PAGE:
Exploring the design space of IMA system architectures

Richard Bradford, Shana Fliginger, Min Young Nam, Sibin Mohan, Rodolfo Pellizzoni, Cheolgi Kim, Marco Caccamo, Lui Sha

Research output: Chapter in Book/Report/Conference proceedingConference contribution

Abstract

In systems such as integrated modular avionics (IMA), there is a substantial benefit from maintaining significant portions of a product family's architecture unchanged from one system to the next. When there are tight constraints on resources such as bandwidth and processor capacity, however, certain seemingly small changes in a few components have the potential to create a cascade of timing problems. The ability to rapidly analyze and quantify the impact of these changes prior to implementation and system integration provides the engineering team with early validation of the changes, which can prevent substantially increased costs for design, integration, and verification, as well as delays in the development schedule. However, detailed early evaluation of architecture performance involves analysis of many complex interrelated variables and is therefore challenging. Consider the case of moving a task from a processor's IMA partition to another processor's partition. The tasks sets need to be updated. The I/O and network traffic must be rerouted. The schedulability equations of processor, I/O and network need to be recreated, and the analysis needs to be propagated end to end. Last but not least, all the architecture specification documents have to be updated. In order to reduce the detailed architecture evaluation effort, we have automated the performance analysis process with a system integration tool prototype called ASIIST (Application-Specific I/O Integration Support Tool). To move a task, we can now use a graphical interface to drag and drop a task from one processor's IMA partition to another. All the steps described above are done automatically, including the updating of the architecture specification in AADL (Architecture Analysis and Description Language). In this paper, we show how to use this tool to explore the design space of an IMA system architecture, so as to derive designs with specified performance properties.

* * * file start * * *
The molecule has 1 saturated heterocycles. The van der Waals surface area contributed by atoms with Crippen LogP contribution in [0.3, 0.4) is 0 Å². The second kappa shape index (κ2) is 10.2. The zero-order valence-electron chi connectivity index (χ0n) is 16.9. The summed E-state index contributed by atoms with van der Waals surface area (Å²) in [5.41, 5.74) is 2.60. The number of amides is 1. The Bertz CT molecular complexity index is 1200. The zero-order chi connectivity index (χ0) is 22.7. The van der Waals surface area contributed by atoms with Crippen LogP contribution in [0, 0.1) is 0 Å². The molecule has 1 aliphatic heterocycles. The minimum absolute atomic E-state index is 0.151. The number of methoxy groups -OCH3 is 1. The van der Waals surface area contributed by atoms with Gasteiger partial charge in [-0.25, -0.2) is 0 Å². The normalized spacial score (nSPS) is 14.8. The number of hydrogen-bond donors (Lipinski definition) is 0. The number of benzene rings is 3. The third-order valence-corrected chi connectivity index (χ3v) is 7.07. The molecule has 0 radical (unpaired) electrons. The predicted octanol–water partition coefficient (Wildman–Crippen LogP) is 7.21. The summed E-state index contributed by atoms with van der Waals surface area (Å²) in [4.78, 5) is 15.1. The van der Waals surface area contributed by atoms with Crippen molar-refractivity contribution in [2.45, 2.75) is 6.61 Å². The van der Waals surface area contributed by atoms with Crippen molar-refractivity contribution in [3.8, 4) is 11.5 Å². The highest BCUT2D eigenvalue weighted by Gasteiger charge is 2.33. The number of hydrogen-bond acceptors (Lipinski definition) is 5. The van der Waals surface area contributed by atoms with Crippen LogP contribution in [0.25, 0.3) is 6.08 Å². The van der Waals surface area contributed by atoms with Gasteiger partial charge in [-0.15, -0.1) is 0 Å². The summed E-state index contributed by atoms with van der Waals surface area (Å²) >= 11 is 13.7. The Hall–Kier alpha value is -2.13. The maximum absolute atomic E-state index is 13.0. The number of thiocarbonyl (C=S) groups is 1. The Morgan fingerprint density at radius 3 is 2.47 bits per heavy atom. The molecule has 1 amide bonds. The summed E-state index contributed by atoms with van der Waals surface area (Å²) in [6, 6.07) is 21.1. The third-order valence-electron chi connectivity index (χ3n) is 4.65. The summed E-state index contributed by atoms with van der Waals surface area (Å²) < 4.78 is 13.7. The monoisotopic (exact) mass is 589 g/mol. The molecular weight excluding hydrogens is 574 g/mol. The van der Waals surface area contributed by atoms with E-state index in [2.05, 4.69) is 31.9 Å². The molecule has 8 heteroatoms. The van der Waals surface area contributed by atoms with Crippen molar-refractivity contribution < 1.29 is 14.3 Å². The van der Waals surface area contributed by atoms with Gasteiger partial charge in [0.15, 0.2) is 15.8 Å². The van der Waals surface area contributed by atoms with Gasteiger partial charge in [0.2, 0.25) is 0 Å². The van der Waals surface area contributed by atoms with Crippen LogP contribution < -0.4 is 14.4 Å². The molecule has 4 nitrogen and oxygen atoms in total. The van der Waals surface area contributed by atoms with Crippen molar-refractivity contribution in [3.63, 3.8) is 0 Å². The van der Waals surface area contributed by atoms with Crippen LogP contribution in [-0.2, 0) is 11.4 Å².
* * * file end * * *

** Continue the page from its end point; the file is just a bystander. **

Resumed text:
Original languageEnglish (US)
Title of host publication29th Digital Avionics Systems Conference
Subtitle of host publicationImproving Our Environment through Green Avionics and ATM Solutions, DASC 2010
Pages5.E.51-5.E.515
DOIs
StatePublished - Dec 1 2010
Event29th Digital Avionics Systems Conference: Improving Our Environment through Green Avionics and ATM Solutions, DASC 2010 - Salt Lake City, UT, United States
Duration: Oct 3 2010Oct 7 2010

Publication series

NameAIAA/IEEE Digital Avionics Systems Conference - Proceedings

Other

Other29th Digital Avionics Systems Conference: Improving Our Environment through Green Avionics and ATM Solutions, DASC 2010
CountryUnited States
CitySalt Lake City, UT
Period10/3/1010/7/10

ASJC Scopus subject areas

  • Aerospace Engineering
  • Electrical and Electronic Engineering

Fingerprint Dive into the research topics of 'Exploring the design space of IMA system architectures'. Together they form a unique fingerprint.

Cite this